Skip to content

Best practices for data backup

When a virtual machine gets deleted, the data stored on the machine get deleted too. This might happen because you deleted the machine, someone else deleted it by error, or a software or hardware error leads to it.
The de.NBI Cloud can't guarantee that you can always access your virtual machine, and the data on it. Therefore, you get some best practices for data backup in the de.NBI Cloud.

Remote backup

Volumes and snapshots, although rare, can get corrupted. Therefore, the absolute best practice to back up your data, is to diversify back up storage. Copy it to a remote hard drive, disk, or another storage solution outside the de.NBI Cloud.
You may find a tutorial on how to copy data from your machine to a local or remote storage at the File Transfer from/to de.NBI Cloud wiki page. If you have access to an object storage, please refer to the documentation of your object storage.

Backup with volumes

How to attach and mount volumes

You may find more information on how to create, attach, and mount volumes on the Volume wiki page.

Volumes persist independently of your virtual machines. In other words, a mounted volume doesn't get deleted when your virtual machine gets deleted.
Your requested project volume storage limits the size of volumes in your project. If you hit the volume storage limit, you can request more resources. See Resource modifications for more information.

When to back up with volumes

Back up data on a volume when you want:

  • To back up data often.
  • To back up data from different virtual machines.
  • To restore data without booting a new virtual machine.

Backups on a volume are independend of the state of your system, i.e., they are stored safely even if you corrupt your system.

You have different ways to back up data on a volume:

  • Backup manually.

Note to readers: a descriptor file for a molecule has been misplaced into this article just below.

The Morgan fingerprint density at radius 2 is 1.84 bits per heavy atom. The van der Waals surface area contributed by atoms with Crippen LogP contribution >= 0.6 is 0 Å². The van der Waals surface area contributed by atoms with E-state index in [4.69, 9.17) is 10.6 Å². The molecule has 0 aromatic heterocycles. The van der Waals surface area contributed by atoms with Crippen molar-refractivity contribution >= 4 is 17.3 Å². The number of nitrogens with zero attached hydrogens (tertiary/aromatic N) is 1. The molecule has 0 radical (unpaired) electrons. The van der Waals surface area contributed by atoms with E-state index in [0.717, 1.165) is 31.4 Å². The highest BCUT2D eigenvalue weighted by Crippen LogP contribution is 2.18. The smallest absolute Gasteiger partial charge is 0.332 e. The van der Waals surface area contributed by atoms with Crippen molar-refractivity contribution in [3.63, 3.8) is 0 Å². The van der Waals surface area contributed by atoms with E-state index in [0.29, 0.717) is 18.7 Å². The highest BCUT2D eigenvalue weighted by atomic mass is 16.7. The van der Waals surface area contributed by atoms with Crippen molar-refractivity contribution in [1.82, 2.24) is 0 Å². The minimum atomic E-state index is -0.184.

Mount the volume to the virtual machine you want to back up data from and either copy it with:

    cp -a /path/to/files/to/backup /path/to/backupDirectory/on/mounted/volume
    or use a program like rsync to sync data between two directories.
    Another good practice is to archive the files you want to back up:

    tar -zcf /path/to/backupDirectory/on/mounted/volume/backup.tgz /path/to/files/to/archive
  • Backup automatically.
    Mount the volume to the virtual machine you want to back up data from and create a cron job to automatically transfer files to your mounted backup directory:

    0 0 * * * cp -a /path/to/files/to/backup /path/to/backupDirectory/on/mounted/volume 

    0 0 * * * tar -zcf /path/to/backupDirectory/on/mounted/volume/backup.tgz /path/to/files/to/archive
    This cron jobs back up your files every day at midnight.
    For a more detailed guide on how to create and use cron jobs, please refer to one of the many guides you may find on the internet.

To transfer the backup data to another machine B, you need to mount the volume on machine B. Detach and unmount it first if still attached to machine A.

You can attach and mount a volume only to one virtual machine at a time. That means, you can't back up data from many machines in parallel on one volume.
You can set up a volume as a NFSv4 Share. For an exemplary guide on NFSv4 Share, see SettingUpNFSHowTo.

Backup with snapshots

How to create and use snapshots

You may find more information on how to create and start from snapshots at Images and snapshots.

Snapshots preserve the files on the root disk and the full state of your RAM. You may use a snapshot to boot a new virtual machine. You can create a snapshot only manually.

When to back up with snapshots

Back up data with a snapshot when you want:

  • To preserve the full state of your virtual machine, for example, before deleting your vm.
  • To boot up at least one vm with your data already present.
Drawbacks to consider

A snapshot preserves the full state of your virtual machine. Therefore, you can only snapshot a virtual machine with up to a maximum of 256 GB RAM.
You can't restore data on a running machine, you can use a snapshot only when starting a new vm.
Data on ephemeral disks exist only as long the vm exists, data on ephemeral disks get lost when not saved on a different storage solution, for example, a volume.
Data on attached and mounted volumes aren't saved in a Snapshot, but are still available on your volume.

Last update: December 28, 2022